Kris Draper Retires: Memory of Brutal Hit by Claude Lemieux Remains

Jason SapunkaCorrespondent IIJuly 30, 2011

DENVER - MAY 25:   Center Joe Sakic #19 of the Colorado Avalanche fights for control over the puck with Center Kris Draper #33 of the Detroit Red Wings in game four of the Western Conference finals during the Stanley Cup playoffs at the Pepsi Center in Denver, Colorado on May 25, 2002.  The Avalanche won the game 3-2 to tie the series 2-2.  (Photo by Brian Bahr/Getty Images/NHLI)
Brian Bahr/Getty Images

Kris Draper, a Selke Trophy winner and four-time Stanley Cup Champion, announced his retirement on July 26, 2011.

Draper was a member of Detroit's "Grind Line" which consisted of himself, Joey Kocur and Kirk Maltby in the late 1990s. Darren McCarty would fill the spot left vacant when Kocur retired in 1999.

Despite the championships, trophies and fame as part a legendary Red Wings line, Draper will also be remembered for being the victim of a hit that sparked one of hockey's greatest rivalries.

The NHL's 1996 Western Conference Finals put the Red Wings against another NHL powerhouse, the Colorado Avalanche.

During the final game of the series, Draper approached a loose puck along the sideboards at center ice by the team benches.

After Draper poked the puck forward, he was facing up ice while drifting backwards. Claude Lemieux skated from behind, pushed and caused Draper to slam his face on the dasher.

Draper suffered a broken jaw, nose and cheekbone in addition to sustaining a concussion and nerve damage. Draper was out of action for the rest of the season and took several months to return to playing shape.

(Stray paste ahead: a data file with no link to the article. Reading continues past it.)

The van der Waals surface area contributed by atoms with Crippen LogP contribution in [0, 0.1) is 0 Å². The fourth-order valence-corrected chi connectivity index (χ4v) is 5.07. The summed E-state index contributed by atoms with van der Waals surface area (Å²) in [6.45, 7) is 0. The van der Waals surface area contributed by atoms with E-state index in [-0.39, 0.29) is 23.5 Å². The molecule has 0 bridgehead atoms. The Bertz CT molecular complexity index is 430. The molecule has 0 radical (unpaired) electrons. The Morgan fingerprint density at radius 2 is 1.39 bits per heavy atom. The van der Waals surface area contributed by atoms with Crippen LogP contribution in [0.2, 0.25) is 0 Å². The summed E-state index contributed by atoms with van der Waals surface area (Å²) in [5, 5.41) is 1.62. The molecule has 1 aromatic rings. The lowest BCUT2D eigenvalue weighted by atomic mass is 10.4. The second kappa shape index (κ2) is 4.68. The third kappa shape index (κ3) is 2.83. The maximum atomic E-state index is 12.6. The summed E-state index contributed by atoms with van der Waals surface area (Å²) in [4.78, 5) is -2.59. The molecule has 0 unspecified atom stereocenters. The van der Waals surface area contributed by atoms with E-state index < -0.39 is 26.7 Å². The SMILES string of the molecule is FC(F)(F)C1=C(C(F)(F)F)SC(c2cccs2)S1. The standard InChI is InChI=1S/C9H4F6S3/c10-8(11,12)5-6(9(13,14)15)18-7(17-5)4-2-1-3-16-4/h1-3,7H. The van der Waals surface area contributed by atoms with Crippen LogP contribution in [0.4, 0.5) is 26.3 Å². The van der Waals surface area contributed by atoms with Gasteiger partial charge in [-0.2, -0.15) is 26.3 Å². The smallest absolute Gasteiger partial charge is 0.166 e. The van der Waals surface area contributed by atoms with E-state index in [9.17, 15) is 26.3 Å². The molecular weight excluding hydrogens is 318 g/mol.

After the game's post-series handshakes, Detroit's Dino Ciccarelli said of Lemieux, "I can't believe I shook this guy's friggin' hand after the game. That pisses me right off."

The next season, on March 26th 1997, a game between these two teams would result in one of hockey's most iconic brawls.

The game began with two fights in the first 11 minutes, one between Brent Severyn and Jamie Pushor, another between Rene Corbet and Kirk Maltby.

Towards the end of the first period, it happened.

Colorado's Peter Forsberg checked Igor Larionov, and the two players came together in a wrestling match. After the two fell to the ice, Colorado's Valeri Kamensky and Alexei Gusarov gathered around the scene along with Detroit's Nicklas Lidstrom and Vladimir Konstantinov.

As this occurred, one referee was attempting to control McCarty, Detroit's Brendan Shanahan and Colorado's Adam Foote. McCarty broke free of the grip and found Lemieux.

McCarty first landed a hard right-handed gloved punch that knocked Lemieux down. McCarty then attempted four lefts as Lemieux turtled on the ice. McCarty dragged him along the ice and drew blood by slamming him into the boards.

Colorado's goaltender Patrick Roy was the first to skate to the scene before being intercepted by Detroit's Brendan Shanahan. As Colorado's Adam Foote grabbed Shanahan, Detroit's goalie Mike Vernon arrived.

It wasn't long before Roy and Vernon began one of the most famous goalie fights in NHL history. Another four fights happened by the end of the game.

During the next season, the rivalry continued. At the opening face-off in a game on November 11, 1997 McCarty and Lemieux would fight, this time without Lemieux turtling.

Later that season on April 1, 1998 the two teams would produce another incredible brawl.

Colorado's Warren Rychel and Detroit's Bob Rouse became engulfed in a shoving match after play had been whistled.

Both teams came to the area, eventually the scrum developed into a situation where Detroit's Aaron Ward ended up in a position above Colorado's Tom Fitzgerald, who was down on the ice.

As this occurred, Roy decided he wanted to fight Detroit's goalie Chris Osgood. Having already removed his helmet and gloves, Roy skated to the area of the scrum while glancing down at Osgood.

Roy didn't do anything more than grab a player's sweater in the scrum and clearly never intended to do anything more than draw Osgood out. Osgood came out to center ice, removed his helmet and gloves before accepting the challenge.

All of this stemmed from that one hit nearly two years earlier.

In an interview with Jim Ramsey featured in Stan Fischler's 1999 book The Ultimate Bad Boys, Draper said, "That entire issue did not have to happen. I've never met Lemieux, and I don't ever want to meet him. The way he handled it just shows the kind of person that he is."